26 Sep 2011:
Wangari Maathai, Nobel Laureate
And Environmental Activist, Is Dead at 71
Wangari Maathai, a Kenyan environmentalist whose advocacy for social justice and ecosystem
preservation in post-colonial Africa earned her the 2004 Nobel Peace Prize, has died after a battle with cancer
. Maathai, 71, who during four decades skillfully articulated the benefits of environmental sustainability to ordinary citizens, was co-founder of the Green Belt Movement
, which helped Kenyan women plant trees on their farms, school properties, and church compounds as a means of preserving the environment, sustaining watersheds, and teaching new skills. Since 1977, the organization has planted an estimated 45 million trees across Kenya and has expanded to other African nations. Maathai spoke around the world about environmental justice and poverty, but remained focused on issues in Kenya, serving as a parliamentarian and assistant minister for several years. “Wangari Maathai was known to speak truth to power,” said John Githongo, an anti-corruption campaigner in Kenya. “She blazed a trail in whatever she did.”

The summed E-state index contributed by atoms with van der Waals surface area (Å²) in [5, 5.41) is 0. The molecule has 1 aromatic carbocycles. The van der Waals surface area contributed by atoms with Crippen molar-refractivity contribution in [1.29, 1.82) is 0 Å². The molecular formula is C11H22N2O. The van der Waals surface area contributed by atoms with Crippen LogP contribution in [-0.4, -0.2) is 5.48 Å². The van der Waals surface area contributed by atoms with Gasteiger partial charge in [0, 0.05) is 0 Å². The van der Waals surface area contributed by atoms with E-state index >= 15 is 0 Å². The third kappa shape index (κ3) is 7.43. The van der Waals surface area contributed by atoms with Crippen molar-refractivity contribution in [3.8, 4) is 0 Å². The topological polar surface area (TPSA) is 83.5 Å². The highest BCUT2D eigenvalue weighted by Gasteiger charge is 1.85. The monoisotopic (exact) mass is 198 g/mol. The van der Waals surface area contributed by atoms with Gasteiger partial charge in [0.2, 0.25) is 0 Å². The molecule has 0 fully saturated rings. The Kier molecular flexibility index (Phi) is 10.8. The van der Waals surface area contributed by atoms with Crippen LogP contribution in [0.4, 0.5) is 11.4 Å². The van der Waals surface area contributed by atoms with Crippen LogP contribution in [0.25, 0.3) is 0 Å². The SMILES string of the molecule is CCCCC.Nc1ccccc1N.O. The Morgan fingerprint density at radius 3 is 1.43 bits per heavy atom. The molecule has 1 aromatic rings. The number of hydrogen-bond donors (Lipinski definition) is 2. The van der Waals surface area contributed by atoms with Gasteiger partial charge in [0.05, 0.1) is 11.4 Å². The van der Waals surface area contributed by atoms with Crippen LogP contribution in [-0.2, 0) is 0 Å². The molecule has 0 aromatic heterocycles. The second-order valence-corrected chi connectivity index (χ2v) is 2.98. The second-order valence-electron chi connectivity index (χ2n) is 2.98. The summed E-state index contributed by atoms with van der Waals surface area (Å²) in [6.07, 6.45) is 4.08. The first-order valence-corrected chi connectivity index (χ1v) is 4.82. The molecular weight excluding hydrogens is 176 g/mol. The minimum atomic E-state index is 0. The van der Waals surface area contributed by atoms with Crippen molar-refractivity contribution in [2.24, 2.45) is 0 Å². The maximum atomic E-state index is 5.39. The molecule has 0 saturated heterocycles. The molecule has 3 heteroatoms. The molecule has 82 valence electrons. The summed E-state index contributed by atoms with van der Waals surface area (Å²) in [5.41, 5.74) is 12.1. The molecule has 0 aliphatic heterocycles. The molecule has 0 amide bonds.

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A look at how acidifying oceans could threaten the Dungeness crab, one of the most valuable fisheries on the U.S. West Coast. Watch the video.
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An aerial view of why Europe’s per capita carbon emissions are less than 50 percent of those in the U.S. View the photos.
An indigenous tribe’s deadly fight to save its ancestral land in the Amazon rainforest from logging. Learn more.
video series looks at the staggering amount of food wasted in the U.S. – a problem with major human and environmental costs. Watch the video.
Residents of the Chocó Rainforest in Ecuador are choosing to plant cacao over logging in an effort to slow deforestation.
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Tribal people and ranchers join together to stop a project that would haul coal across their Montana land. Watch the video.